Depending on how you look at it, Chris Lowe either has one of the most enviable jobs in the brand business or one of the scariest — or maybe both. The 14-year Coke veteran took over as chief marketing officer last year for one of the world's most revered icons in its largest market, North America. For at least a decade, every marketer who has held Lowe's job has struggled to come up with a marketing campaign that would equal the heralded work of the past. Everyone remembers "I'd like to buy the world a Coke" — which launched in 1969 — but recent spots have been less memorable. That might explain why Coke recently announced that it was switching its ad agency of record for creative work from McCann-Erickson to Berlin Cameron/Red Cell, the agency behind its new campaign. Lowe, 50, is in the hot seat as he tries to put Coke back on track. In the words of Coke's new campaign, it's time to get real.
Critics say that Coke's recent campaigns haven't lived up to Coke's great advertising tradition. What's it like living with those expectations?
It's really hard. Successful campaigns have a way of growing even bigger in people's minds. But you can't focus on that. You have to believe that the communication you have today is right. You hope that this one will be the next great one.
So, is "Real" the next great one?
Let me walk you through how you birth one of these things. There's the communication strategy that you want to put across. You test it with consumers for validity and resonance. Then you take that core meaning and make it come alive with advertising. Then you take it back to consumers to test it again — sort of hedging your bets. Then you air it, and then you do post-testing: Did they get the central idea? After all that, the ultimate test is going to be how successful it is in the marketplace. It's premature to say whether "Real" is the next great one.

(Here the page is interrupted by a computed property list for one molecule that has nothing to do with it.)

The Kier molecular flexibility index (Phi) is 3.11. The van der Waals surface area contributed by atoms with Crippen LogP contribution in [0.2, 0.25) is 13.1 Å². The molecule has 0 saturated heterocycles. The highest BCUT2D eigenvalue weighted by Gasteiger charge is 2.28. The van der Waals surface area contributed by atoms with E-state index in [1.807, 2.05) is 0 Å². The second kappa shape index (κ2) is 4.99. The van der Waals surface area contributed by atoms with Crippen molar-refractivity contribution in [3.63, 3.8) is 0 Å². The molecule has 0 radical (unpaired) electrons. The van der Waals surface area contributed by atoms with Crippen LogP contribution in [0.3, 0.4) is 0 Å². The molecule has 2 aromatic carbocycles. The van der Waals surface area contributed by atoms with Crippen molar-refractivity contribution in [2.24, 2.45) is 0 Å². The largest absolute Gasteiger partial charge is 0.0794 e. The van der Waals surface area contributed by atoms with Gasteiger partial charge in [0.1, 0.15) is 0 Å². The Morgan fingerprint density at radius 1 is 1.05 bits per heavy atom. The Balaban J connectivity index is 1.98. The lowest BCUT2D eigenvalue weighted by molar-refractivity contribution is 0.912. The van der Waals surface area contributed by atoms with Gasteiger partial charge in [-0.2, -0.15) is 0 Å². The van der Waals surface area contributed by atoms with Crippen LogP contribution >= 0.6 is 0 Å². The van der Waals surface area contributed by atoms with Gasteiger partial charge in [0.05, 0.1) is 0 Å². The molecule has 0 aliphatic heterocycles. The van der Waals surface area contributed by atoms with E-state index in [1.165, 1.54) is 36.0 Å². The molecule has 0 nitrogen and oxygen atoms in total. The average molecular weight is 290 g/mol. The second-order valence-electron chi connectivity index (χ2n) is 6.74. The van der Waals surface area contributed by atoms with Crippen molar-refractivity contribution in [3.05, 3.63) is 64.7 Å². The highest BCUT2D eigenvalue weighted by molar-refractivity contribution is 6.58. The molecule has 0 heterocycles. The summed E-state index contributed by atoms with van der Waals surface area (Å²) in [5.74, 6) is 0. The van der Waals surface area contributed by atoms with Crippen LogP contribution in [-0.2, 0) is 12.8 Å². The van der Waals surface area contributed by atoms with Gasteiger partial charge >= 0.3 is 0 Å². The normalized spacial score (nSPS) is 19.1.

I am optimistic about its potential.
Can the brand's iconic status become a branding straitjacket?
You can never betray the core values of the brand, but you can work to make those values fresh and relevant. If you can't speak to people in these times, then you do become an old icon. Our management prods us to explore the boundaries.
"Real" already has its critics. How do you respond to negative reviews?
It depends on whom you talk to. We have gotten favorable responses to "Real." There are certain aspects of the campaign that were unexpected, especially the work we're doing with the youth market. But the proof will be in the pudding with consumers. We are seeing positive-persuasion rates that are higher than the category norm.
Coke has had other problems in recent years. How do you protect the brand? You have to focus on the basic relationship with the consumer and the highest product quality. That's about all you can focus on. We've been in this business for more than 100 years, and with all that has transpired with this company, well, that formula has stood us in good stead.
A version of this article appeared in the April 2003 issue of Fast Company magazine.